On the night of January 13, 2012, the 114,500 ton Costa Concordia ran aground at Isola del Giglio, Italy, killing 32 people and eventually coming to rest alongside a reef just outside the sleepy island’s only port. The event kicked off a flurry of regulatory changes in the cruise ship industry, not to mention what would become the largest and most expensive maritime salvage in history.
A team consisting of Titan Salvage, a subsidiary of U.S.-based Crowley Maritime Corp., and the Italian firm Micoperi won the tender for the ship’s removal. The plan was to raise the vessel in one piece using an age-old technique known as “parbuckling,” which basically means using leverage to rotate a ship or large opbject to an upright position, before towing it away from the island. Use of the technique has been done before, perhaps most notably to right U.S. Navy ships following the attack on Pearl Harbor, only never on this scale.
Over the last year a team of about 500 salvage workers and engineers has worked around the clock to make sure the parbuckling, easily the most crucial part of salvage, went off without a hitch. There was no plan B, so it had to work… and it did.
Here is a collection of pictures from the operation to upright, or parbuckle, the Costa Concordia:
The Costa Concordia wreck site as seen from the air. This photo was taken August 26, 2013 as final preparations for the parbuckling were being made.
Nick Sloane, the South African Salvage Master who has led the operation for the Titan-Micoperi consortium, stands in front of the shipwreck in the days leading up to the parbuckling. Little did he know then that the successful parbuckling would earn him rockstar status. Ok maybe he knew.
The parbuckling operation was expected to start at 6 a.m. CEST (local Giglio time) on September 16, 2013 and last 10 to 12 hours, however, overnight thunderstorms prevented salvage crews from making final preparations.
The parbuckling would eventually begin at 9 a.m., three hours behind schedule. Live coverage of the entire event was streamed into the homes of millions by nearly every major news outlet.
On Monday morning, Giglio awoke to a beautiful sunrise. All the more reason to get the ship out of there.
The parbuckling itself was a slow process. It was hard to tell with the naked eye if anything at all was happening if it wasn’t for the ever-growing, perfectly straight line of brown scum from the parts of the ship that have been submerged for the last 20 months.
The picture below gives a good view of the strand jacks, which were connected to the underwater platforms and sponsons and used to pull the ship upright.
The brown scum grew, proof positive that the parbuckling was working, albeit slowly.
Not only was the parbuckling viewed online, but thousands hugged the shores of the island to watch the historic salvage.
As the ship was raised, salvage crews worked on the parts of the ship previously hidden beneath the waves to clear any obstructions that may get in the way. (Actually in the photo below, crews are seen removing mysterious grafitti from the deck. Italian “Meow Man” maybe? Who knows…)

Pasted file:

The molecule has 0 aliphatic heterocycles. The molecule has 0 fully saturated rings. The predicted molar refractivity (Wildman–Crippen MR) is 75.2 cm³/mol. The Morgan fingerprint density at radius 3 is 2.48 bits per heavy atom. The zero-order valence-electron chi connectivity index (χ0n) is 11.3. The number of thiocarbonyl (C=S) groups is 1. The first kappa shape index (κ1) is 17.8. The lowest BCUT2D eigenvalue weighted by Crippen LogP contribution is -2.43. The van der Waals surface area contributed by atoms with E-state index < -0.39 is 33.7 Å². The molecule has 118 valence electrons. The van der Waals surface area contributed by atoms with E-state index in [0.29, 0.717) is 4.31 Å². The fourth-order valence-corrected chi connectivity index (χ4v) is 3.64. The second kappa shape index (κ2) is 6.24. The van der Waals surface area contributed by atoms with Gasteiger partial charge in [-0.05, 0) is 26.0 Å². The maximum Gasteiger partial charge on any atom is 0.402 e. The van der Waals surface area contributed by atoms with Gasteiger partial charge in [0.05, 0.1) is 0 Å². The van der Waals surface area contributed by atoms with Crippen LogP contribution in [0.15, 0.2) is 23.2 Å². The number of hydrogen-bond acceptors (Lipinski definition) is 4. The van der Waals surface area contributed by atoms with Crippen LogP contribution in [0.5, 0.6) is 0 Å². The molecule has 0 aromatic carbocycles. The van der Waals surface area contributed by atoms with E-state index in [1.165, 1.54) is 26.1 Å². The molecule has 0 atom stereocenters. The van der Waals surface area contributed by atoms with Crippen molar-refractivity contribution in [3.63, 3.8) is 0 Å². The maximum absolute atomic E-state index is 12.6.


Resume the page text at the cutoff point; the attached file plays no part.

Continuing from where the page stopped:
About midway through the first phase of the operation, officials gave an update that the ship had been rotated 10 degrees from its starting position and was now entirely off the reef for the first time in nearly two years. A sigh of relief for sure, as it was unclear just how firmly the ship was wedged into the rock prior to the lift.
The first phase was the pulling of the ship upright. The second phase involved lowering the ship by ballasting the sponsons, or caissons, attached to the ship’s port side, gently lowering her onto underwater platforms.
The parbuckling was held up for one hour as crews performed maintenance on the strand jacks, adjusting tension to the lines. It was at this point that officials said the operation would take longer than expected, continueing through the night and into the wee hours of Tuesday morning.
As dusk fell, the ship kept moving upright, slowly.
After 25 degrees of rotation, the parbuckling entered the second phase. It was now time for gravity to take over. Crews carefully adjusted the water levels in the steel sponsons to gently lower the ship to an upright position. The movement of the ship would pick up at this point.
At about 4 a.m. CEST Tuesday, officials announced the successful completion of the parbuckling after 19 hours of work.
The first photos of the ship’s submerged side were shocking. The amount of damage was almost unexpected, at least to the public. Then again, the ship has spent the last 20 months being crushed under its own weight.
Nick Sloane, who had been calling the shots from an offshore command post, returned to Giglio to a heros welcome, and mobbed by press. Congratulations, Nick! Someone get that guy a beer!!
Once the sun came up, the amount of damage to the ship’s submerged side really came to light.
A side view of the ship showed where it was resting on two rock outcrops. Now you can see why getting the ship off the rocks was so crucial.
With the parbuckling completed, crews will now install similar sponsons to the ships previously submerged starboard side. Within a month the Costa Concordia is expected to be floating once again.
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Come spring, the Costa Concordia will be towed to a port in Italy where it will be scrapped. The plan now calls for the Costa Concordia to be loaded onboard Dockwise’s new Type-O semi-submersible heavy lift vessel, Dockwise Vanguard, and transport her to a so far undecided location where it will scrapped.